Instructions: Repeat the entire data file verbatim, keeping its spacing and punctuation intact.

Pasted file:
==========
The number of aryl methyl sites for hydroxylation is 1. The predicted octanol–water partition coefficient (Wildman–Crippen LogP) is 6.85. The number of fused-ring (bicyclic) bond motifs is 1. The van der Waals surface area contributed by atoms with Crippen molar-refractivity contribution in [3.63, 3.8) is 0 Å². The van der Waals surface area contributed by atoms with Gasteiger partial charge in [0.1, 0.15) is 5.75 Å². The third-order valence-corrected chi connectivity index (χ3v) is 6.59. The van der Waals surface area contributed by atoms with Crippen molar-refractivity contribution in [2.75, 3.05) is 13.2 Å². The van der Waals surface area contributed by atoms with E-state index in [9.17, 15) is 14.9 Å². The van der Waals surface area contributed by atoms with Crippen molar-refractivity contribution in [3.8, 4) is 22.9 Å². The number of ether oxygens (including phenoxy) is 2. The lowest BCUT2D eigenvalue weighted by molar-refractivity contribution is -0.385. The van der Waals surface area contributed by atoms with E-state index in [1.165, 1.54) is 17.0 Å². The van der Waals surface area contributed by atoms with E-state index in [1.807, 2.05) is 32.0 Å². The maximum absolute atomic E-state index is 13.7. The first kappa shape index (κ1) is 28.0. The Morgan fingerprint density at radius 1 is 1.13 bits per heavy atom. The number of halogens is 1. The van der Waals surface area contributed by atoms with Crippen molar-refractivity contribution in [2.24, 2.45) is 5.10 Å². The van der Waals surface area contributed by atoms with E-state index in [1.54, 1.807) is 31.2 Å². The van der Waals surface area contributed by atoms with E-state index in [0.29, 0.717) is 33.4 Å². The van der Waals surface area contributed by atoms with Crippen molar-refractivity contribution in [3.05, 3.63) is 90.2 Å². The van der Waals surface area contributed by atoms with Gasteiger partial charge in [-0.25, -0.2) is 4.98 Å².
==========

The number of aryl methyl sites for hydroxylation is 1. The predicted octanol–water partition coefficient (Wildman–Crippen LogP) is 6.85. The number of fused-ring (bicyclic) bond motifs is 1. The van der Waals surface area contributed by atoms with Crippen molar-refractivity contribution in [3.63, 3.8) is 0 Å². The van der Waals surface area contributed by atoms with Gasteiger partial charge in [0.1, 0.15) is 5.75 Å². The third-order valence-corrected chi connectivity index (χ3v) is 6.59. The van der Waals surface area contributed by atoms with Crippen molar-refractivity contribution in [2.75, 3.05) is 13.2 Å². The van der Waals surface area contributed by atoms with E-state index in [9.17, 15) is 14.9 Å². The van der Waals surface area contributed by atoms with Crippen molar-refractivity contribution in [3.8, 4) is 22.9 Å². The number of ether oxygens (including phenoxy) is 2. The lowest BCUT2D eigenvalue weighted by molar-refractivity contribution is -0.385. The van der Waals surface area contributed by atoms with E-state index in [1.165, 1.54) is 17.0 Å². The van der Waals surface area contributed by atoms with E-state index in [1.807, 2.05) is 32.0 Å². The maximum absolute atomic E-state index is 13.7. The first kappa shape index (κ1) is 28.0. The Morgan fingerprint density at radius 1 is 1.13 bits per heavy atom. The number of halogens is 1. The van der Waals surface area contributed by atoms with Crippen molar-refractivity contribution in [2.24, 2.45) is 5.10 Å². The van der Waals surface area contributed by atoms with E-state index in [1.54, 1.807) is 31.2 Å². The van der Waals surface area contributed by atoms with E-state index in [0.29, 0.717) is 33.4 Å². The van der Waals surface area contributed by atoms with Crippen molar-refractivity contribution in [3.05, 3.63) is 90.2 Å². The van der Waals surface area contributed by atoms with Gasteiger partial charge in [-0.25, -0.2) is 4.98 Å².